a standstill gives way. . .

sunrise at thacher island, cape ann -- photo, a. dalton

There are periods of time when everything seems to come to a standstill. Last year was one of those times. From the autumn through the end of the year, family misunderstandings abounded. Then they took a turn for the worse. During that time, my three canaries went through their yearly moult. Silent as stones, they sat lethargically in their cages for weeks. Tiny feathers littered the floor and down floated in the air. I gave them egg food to supplement their diet; then gradually added back their usual song food. Often, it took awhile before the birds would sing again as their feathers grew back in. During this standstill, no sounds were heard at all, not even little peeps.

Two years ago, somebody gave us a good-luck money plant. It was about four inches high and sat on our kitchen windowsill. Since then, it’s had a couple of intense growth spurts. I repotted it twice and moved it into the other room as it got taller. In November, as I adjusted the support stake, the thin trunk doubled over and almost broke in half. We bandaged it with a splint taped around it, but the plant looked like it was not going to make it. Distraught, I started misting the wound where it had cracked open, four feet midway to the top, hoping that the added moisture would reach the tiny leaves above. The lower leaves began to discolor and fall off, one by one every other day.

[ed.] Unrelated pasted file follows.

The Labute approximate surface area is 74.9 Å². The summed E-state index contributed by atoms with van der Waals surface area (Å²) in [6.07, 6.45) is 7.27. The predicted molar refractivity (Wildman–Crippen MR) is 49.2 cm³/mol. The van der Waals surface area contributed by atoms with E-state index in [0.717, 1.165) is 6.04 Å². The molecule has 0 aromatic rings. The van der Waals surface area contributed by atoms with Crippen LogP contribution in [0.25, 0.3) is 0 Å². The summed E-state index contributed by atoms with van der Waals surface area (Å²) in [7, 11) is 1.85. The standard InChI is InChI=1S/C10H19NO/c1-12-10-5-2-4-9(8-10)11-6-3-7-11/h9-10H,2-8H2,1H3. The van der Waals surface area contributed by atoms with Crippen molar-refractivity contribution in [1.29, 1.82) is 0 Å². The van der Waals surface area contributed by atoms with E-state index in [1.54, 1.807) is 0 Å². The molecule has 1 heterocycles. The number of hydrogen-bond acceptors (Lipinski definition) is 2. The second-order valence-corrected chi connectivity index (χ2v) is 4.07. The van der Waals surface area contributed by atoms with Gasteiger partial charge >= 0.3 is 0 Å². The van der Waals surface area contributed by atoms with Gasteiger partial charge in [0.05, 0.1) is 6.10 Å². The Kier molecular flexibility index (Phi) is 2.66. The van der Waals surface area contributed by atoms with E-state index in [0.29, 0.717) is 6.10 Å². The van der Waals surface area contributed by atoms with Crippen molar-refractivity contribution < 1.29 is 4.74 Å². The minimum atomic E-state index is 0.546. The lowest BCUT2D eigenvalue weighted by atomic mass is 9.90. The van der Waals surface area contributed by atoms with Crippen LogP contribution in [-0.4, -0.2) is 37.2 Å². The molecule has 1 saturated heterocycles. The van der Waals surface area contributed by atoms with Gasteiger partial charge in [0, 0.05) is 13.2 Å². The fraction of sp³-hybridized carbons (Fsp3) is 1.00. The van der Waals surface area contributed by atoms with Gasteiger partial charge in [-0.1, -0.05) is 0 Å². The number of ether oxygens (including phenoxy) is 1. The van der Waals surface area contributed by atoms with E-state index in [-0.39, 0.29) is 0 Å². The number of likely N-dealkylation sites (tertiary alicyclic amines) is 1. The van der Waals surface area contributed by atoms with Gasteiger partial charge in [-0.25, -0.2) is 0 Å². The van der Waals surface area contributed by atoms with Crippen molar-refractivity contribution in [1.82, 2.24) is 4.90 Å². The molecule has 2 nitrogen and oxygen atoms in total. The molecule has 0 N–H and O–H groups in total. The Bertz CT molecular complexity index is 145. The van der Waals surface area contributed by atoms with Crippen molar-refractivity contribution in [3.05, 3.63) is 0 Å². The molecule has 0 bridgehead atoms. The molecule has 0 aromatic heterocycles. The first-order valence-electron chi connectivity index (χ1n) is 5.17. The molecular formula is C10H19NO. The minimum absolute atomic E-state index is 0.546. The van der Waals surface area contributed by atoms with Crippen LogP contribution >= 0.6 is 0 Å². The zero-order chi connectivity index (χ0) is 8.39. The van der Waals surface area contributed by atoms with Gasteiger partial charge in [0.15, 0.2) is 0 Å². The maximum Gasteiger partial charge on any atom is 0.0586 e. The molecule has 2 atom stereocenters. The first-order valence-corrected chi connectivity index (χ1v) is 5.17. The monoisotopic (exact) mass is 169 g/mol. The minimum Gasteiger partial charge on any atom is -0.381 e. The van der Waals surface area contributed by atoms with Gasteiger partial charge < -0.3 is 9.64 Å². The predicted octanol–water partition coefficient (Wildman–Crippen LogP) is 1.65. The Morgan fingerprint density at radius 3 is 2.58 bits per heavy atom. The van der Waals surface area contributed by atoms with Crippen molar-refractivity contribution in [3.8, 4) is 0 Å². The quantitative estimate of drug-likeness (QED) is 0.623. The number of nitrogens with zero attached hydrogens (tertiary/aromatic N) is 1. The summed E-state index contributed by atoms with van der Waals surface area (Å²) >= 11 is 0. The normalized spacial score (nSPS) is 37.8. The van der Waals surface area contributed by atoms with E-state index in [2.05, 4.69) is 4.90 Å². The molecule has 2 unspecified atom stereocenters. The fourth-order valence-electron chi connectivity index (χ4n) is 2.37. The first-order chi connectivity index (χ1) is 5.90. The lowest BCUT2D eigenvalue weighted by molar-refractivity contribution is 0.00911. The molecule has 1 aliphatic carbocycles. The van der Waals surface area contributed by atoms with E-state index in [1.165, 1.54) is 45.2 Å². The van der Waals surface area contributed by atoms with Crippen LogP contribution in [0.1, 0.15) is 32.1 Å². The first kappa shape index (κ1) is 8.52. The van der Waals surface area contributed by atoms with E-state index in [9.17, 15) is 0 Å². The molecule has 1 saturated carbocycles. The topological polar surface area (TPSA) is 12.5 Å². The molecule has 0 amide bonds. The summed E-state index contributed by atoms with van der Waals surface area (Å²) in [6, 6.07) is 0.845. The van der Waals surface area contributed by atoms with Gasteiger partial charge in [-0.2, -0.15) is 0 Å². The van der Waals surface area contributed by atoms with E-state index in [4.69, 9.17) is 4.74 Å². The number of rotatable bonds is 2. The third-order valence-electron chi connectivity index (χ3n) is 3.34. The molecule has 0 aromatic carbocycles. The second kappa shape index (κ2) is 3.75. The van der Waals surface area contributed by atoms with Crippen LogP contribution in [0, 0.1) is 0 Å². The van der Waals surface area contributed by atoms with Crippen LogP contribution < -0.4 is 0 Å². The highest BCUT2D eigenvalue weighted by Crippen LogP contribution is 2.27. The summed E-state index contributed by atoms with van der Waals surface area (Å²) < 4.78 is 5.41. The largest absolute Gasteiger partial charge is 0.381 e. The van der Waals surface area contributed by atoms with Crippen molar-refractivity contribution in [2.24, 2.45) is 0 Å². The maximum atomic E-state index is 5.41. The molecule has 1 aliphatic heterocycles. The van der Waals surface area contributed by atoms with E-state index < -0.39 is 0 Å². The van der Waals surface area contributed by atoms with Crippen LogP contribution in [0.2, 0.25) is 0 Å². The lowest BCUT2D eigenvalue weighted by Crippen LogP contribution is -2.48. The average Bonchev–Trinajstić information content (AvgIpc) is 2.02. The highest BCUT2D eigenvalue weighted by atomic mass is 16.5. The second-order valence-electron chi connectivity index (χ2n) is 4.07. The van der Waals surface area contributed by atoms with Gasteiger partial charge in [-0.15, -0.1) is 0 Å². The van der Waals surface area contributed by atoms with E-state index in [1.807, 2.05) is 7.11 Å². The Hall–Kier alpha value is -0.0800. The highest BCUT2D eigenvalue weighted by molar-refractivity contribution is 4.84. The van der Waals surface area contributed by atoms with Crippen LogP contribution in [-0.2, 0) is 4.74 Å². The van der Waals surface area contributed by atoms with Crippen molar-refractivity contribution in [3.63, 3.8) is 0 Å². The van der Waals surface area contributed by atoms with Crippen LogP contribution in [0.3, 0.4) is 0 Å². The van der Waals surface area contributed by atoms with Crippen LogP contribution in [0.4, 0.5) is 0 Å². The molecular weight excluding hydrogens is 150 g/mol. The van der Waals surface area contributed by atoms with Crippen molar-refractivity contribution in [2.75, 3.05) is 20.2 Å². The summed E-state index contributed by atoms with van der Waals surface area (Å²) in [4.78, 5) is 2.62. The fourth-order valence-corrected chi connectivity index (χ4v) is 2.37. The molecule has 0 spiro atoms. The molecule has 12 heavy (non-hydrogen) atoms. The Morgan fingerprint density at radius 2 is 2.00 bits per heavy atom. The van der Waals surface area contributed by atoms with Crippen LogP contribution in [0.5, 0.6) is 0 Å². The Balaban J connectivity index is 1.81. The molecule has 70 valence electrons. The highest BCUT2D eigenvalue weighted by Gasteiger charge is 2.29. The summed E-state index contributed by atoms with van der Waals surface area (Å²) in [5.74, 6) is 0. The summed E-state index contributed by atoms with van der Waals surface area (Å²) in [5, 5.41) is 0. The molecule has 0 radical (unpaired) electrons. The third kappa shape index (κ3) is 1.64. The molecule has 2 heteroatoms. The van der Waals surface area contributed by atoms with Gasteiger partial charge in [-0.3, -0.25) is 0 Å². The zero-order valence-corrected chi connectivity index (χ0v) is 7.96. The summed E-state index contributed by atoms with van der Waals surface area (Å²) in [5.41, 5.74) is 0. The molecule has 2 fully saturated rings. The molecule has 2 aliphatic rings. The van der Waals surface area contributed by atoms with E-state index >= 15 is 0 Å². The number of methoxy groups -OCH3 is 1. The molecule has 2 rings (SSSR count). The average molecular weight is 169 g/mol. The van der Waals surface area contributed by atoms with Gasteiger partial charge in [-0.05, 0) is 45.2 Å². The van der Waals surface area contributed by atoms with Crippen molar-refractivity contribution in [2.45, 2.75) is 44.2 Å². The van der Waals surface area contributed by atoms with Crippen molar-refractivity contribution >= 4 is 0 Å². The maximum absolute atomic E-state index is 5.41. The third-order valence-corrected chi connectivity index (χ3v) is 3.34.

The winter solstice arrived on December 22nd and the days began to lengthen and brighten up a little. As I cleaned the house in preparation for the holidays, I came across an old string of prayer beads made out of fossilized coral. Not knowing where to put it, I impulsively wound it around the old bronze Buddha which sat on the maple chest under the skylight. A day later, I found another string of prayer beads made of fossilized bone that I looped three times around a second Buddha, the silk tassel dangling like a pendant on the gilt statue’s chest.

One snowy day in January, I heard soft chirping noises. Short snippets of song followed. Soon, even the bird that hardly sang at all was joining the other two in song. After four months of eerie silence, a cacophony of canary song filled our rooms. Nothing had changed except the passage of time and the quality of light coming in the windows. The maidenhair fern made a comeback too. As for the money plant, we counted twelve new shoots appearing over the course of three days in the same week that the birds started singing again. As I watered the plants along the west side of the room, I also noticed that the Trader Joe orchid plants had branches of new growth with flower buds on every plant. We couldn’t believe all this was happening at once.

According to the I-Ching, a period of stagnation will eventually turn into its opposite. Change is the only thing that does not change according to this ancient book. Although I have had my share of ups and downs, it is still hard during a time of despair to have faith that things will improve again. It is human nature to worry that perhaps this time, the dark will stay forever, even though we know from experience that it is darkest before the dawn.

This dawn arrived, ushered in by a chorus of birdsong, a multitude of new leaflets on the money tree and a dozen orchid buds ready to open.

I am thankful and filled with awe. Hallelujah!